India’s solar power tariffs to fall further: Raj Kumar Singh2 min read . Updated: 28 Nov 2020, 06:02 PM IST
- Saudi Arabia’ Aljomaih Energy and Water Company and Singapore-based power producer Sembcorp Industries’ Green Infra Wind Energy Ltd placed winning bids of ₹2 per kilowatt-hour. State run NTPC Ltd placed the second lowest winning bid of ₹2.01 per unit.
NEW DELHI : India expects its solar power tariff of falling further than the ₹2 per unit record low price, said power and new and renewable energy minister Raj Kumar Singh on Saturday.
With India’ solar power tariff hitting a new low of ₹2 per unit on Monday, the rapidly expanding green economy has become its calling card on climate change. The previously lowest recorded solar tariff in the country was of ₹2.36 per unit.
Speaking at Maldives country session during the ongoing third edition of global renewable energy investors’ meet and expo (RE-Invest) on Saturday Singh said, “I am certain that in future bids that the tariffs will come down further."
This assumes significance given India running what will become the world’s largest clean energy programme with an aim of having 175 GW of clean energy capacity by 2022 as part of its global climate change commitments. Of this 100GW is to come from solar projects.
These record low bids comes at a time when the US President designate Joe Biden has promised a ‘Clean Energy Revolution’. Biden’s campaign promise includes ensuring that the US “reaches net-zero emissions no later than 2050", recommitting to the Paris Agreement on the first day of his administration, and “a federal investment of $1.7 trillion over the next ten years."
“I believe that tariffs will reduce further in our country," Singh said while adding that India has decided to green its economy be it in terms of cooking, mobility and now green hydrogen for manufacturing steel and green ammonia for helping meet the country’s fertiliser needs.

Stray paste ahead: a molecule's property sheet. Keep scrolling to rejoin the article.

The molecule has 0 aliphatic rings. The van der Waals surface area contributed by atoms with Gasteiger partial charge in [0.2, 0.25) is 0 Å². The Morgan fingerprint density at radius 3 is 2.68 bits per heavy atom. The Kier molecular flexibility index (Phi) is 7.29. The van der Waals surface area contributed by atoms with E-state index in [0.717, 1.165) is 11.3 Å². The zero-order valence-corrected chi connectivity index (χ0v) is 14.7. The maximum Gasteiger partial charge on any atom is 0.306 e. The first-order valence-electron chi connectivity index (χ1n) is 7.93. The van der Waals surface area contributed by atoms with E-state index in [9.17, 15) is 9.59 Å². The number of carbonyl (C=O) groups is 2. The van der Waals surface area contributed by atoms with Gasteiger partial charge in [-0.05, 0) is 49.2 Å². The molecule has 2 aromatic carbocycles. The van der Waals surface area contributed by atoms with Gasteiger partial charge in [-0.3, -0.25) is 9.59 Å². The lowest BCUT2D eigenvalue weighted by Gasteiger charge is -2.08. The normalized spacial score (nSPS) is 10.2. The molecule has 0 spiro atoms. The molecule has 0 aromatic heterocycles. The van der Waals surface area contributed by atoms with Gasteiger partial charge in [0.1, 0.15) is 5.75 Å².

In a major push for India’s energy security efforts, the National Democratic Alliance (NDA) government is planning to leverage electricity for induction cooking. The government plans to provide induction stoves to poor households in rural and urban India, as reported by Mint earlier.
“We are greening our economy," Singh said.
India plans to launch a National Hydrogen Energy Mission, buttressing India’s green energy credentials with the carbon emission-free next-generation fuel. India plans to build green hydrogen plants that will run on electricity produced by green energy sources and help reduce dependence on fossil fuels for mobility. They will provide grid-scale storage solutions, and provide feedstock for ammonia production.
Any substitution of fuels for cooking, heating and mobility will improve India’s per capita power consumption of around 1,200kWh, which is among the lowest in the world. India, the world’s third largest crude oil importer spent $111.9 billion on oil imports in FY19. Apart from a threat of supply shocks, every dollar per barrel increase in crude prices, ups India’s import bill by ₹10,700 crore on an annualized basis.
Singh added that India is on track on meeting its climate targets and said India is one of very few countries to have met its commitment.
India has been rapidly expanding its clean energy capacity at low tariffs and is on track to meet and exceed its Paris Agreement targets. India plans to reduce its carbon footprint by 33-35% from its 2005 levels by 2030, as part of its commitments to the United Nations Framework Convention on Climate Change adopted by 195 countries in Paris in 2015.
“I think we are doing something right," Singh said and added that India will partner with Maldives in whichever way the atoll nation desires.